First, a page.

Qobuz Enters the Equivalent of Chapter 11 Protection

As reported in LesEchos.fr, France-based Qobuz has entered procédure de sauvegarde which is roughly the equivalent of Chapter 11 protection. Qobuz President Yves Riesel explains that they were unsuccessful in raising a third round of financing which led to the filing. That said, my very limited understanding of procédure de sauvegarde suggests that a company must still be solvent, i.e. not in default, and they have 4 months in which to raise the funds needed to continue operating.

I'd like to thank reader Chris L. for the heads up on this unsettling news. As you probably know, I'm a big fan of the Qobuz lossless streaming service and it would be a real shame if they were unable to raise the funds necessary to continue operations. I will stay on top of this story and report any news as it comes in.

Here's a statement from Qobuz (in French).

bobflood's picture

manufacturers need to form a vehicle of some type to invest in Qobuz so they have a market for the new products they are coming out with. They are not going to have much of a market for all the great new streaming products if all there is out there is MP3. Many of these products have been developed in anticipation of the widespread availability of Qobuz, WiMP and others like Orastream Classical HD and new entrants.

Maury's picture

In the article it was noted that Qobuz needed a mere 9 million Euros or about $14 million. They couldn't raise it. Here in the US PONO struggles to raise even less for downloads.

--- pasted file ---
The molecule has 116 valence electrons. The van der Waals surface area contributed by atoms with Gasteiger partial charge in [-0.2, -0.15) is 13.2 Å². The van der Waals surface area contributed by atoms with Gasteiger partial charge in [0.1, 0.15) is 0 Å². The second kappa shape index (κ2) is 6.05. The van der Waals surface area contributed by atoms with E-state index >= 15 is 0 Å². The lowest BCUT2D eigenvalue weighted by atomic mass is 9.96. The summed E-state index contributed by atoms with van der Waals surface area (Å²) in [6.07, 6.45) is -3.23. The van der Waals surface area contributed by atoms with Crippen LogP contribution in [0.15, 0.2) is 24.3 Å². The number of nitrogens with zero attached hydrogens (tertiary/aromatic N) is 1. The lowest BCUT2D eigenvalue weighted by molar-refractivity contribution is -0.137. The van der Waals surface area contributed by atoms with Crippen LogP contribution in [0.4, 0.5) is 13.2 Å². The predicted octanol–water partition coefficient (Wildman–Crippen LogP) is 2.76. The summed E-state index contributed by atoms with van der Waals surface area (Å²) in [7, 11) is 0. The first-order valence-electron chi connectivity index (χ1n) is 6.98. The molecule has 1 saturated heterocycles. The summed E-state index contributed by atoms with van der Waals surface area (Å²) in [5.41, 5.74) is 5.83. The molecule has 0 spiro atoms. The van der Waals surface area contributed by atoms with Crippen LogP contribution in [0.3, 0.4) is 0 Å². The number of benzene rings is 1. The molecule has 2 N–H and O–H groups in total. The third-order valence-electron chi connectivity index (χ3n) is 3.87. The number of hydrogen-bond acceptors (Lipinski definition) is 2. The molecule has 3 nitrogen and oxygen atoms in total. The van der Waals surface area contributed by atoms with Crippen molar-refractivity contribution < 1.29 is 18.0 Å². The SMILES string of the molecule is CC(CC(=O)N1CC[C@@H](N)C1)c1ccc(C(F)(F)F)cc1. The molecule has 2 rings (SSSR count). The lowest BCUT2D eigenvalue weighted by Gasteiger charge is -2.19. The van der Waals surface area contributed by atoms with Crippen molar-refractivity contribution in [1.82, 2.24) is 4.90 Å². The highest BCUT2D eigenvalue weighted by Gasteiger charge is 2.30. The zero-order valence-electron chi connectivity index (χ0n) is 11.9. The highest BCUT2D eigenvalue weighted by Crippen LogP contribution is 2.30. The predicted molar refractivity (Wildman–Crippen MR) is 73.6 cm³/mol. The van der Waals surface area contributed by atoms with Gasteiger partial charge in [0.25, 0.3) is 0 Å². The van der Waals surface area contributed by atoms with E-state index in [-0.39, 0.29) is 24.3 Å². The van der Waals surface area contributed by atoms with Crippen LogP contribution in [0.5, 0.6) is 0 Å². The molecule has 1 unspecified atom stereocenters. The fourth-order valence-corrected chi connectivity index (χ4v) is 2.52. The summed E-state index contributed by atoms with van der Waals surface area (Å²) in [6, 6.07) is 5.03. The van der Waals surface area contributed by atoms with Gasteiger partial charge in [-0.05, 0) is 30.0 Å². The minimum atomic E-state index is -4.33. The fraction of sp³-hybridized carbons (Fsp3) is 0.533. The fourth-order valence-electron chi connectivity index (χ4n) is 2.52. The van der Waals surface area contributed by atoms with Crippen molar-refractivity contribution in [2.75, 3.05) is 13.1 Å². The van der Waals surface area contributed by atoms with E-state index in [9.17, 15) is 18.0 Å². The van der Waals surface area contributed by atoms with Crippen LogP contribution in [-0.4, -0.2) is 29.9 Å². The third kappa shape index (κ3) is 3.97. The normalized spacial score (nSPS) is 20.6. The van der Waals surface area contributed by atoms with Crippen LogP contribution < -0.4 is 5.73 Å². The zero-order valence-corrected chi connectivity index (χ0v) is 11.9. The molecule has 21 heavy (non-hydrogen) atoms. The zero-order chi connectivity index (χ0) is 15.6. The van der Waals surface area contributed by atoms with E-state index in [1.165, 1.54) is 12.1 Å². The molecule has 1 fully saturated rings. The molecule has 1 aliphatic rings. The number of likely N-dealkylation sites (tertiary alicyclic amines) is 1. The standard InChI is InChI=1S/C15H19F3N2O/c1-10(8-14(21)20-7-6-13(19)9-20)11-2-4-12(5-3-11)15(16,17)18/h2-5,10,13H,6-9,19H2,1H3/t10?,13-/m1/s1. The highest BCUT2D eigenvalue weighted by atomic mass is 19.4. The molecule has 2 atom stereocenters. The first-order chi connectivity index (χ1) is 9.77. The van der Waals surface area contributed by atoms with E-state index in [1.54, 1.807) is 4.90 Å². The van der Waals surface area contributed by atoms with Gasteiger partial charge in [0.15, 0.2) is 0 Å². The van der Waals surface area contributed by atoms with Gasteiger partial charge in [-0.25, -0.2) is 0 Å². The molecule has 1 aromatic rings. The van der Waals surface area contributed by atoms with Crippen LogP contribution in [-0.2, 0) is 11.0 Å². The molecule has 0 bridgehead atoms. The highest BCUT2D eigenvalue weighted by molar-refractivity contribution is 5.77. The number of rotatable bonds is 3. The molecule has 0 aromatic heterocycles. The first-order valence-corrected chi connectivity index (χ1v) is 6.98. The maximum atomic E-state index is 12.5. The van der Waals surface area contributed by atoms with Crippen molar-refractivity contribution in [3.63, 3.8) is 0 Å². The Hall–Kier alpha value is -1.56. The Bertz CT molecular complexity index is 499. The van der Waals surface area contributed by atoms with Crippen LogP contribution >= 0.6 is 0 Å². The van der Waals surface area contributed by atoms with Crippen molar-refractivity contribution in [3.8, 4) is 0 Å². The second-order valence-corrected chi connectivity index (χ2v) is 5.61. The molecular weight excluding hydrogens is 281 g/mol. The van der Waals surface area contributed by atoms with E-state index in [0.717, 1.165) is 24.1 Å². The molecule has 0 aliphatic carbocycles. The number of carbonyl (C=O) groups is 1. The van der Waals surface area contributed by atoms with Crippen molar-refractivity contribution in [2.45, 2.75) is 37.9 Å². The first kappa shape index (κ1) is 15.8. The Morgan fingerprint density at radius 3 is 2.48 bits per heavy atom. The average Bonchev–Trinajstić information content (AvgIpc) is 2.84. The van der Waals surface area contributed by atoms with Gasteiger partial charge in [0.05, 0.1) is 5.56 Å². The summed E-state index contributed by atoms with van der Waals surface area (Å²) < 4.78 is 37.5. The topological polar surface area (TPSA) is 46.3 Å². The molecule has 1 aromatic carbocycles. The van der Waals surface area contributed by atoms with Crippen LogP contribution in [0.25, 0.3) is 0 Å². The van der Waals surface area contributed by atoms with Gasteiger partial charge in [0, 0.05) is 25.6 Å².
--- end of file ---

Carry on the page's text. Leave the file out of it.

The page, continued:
What we need to know is what is happening behind the curtain: are the major music labels putting a stranglehold on these ventures while publicly saying nothing? There was another bad report on digital album sales. The culprit as admitted by the labels is digital streaming. Are they trying to stifle it all? Or are they planning to come up with their own venture to freeze everyone else out of streaming? I really have trouble seeing a big market for unbundled streaming. I think bundled streaming is what will happen. It is also possible that the few remaining labels will go along the path of the previous thread and have their label specific streaming service.

remlab's picture

..and literally the next day I read this. Damn. Looks like I'm just gonna have to keep upsampling my streaming. Better than nothing, I guess.

ashutoshp's picture

My life as I know it will come to a halt... I'm keeping my fingers crossed. Gutting... Cheers for the update.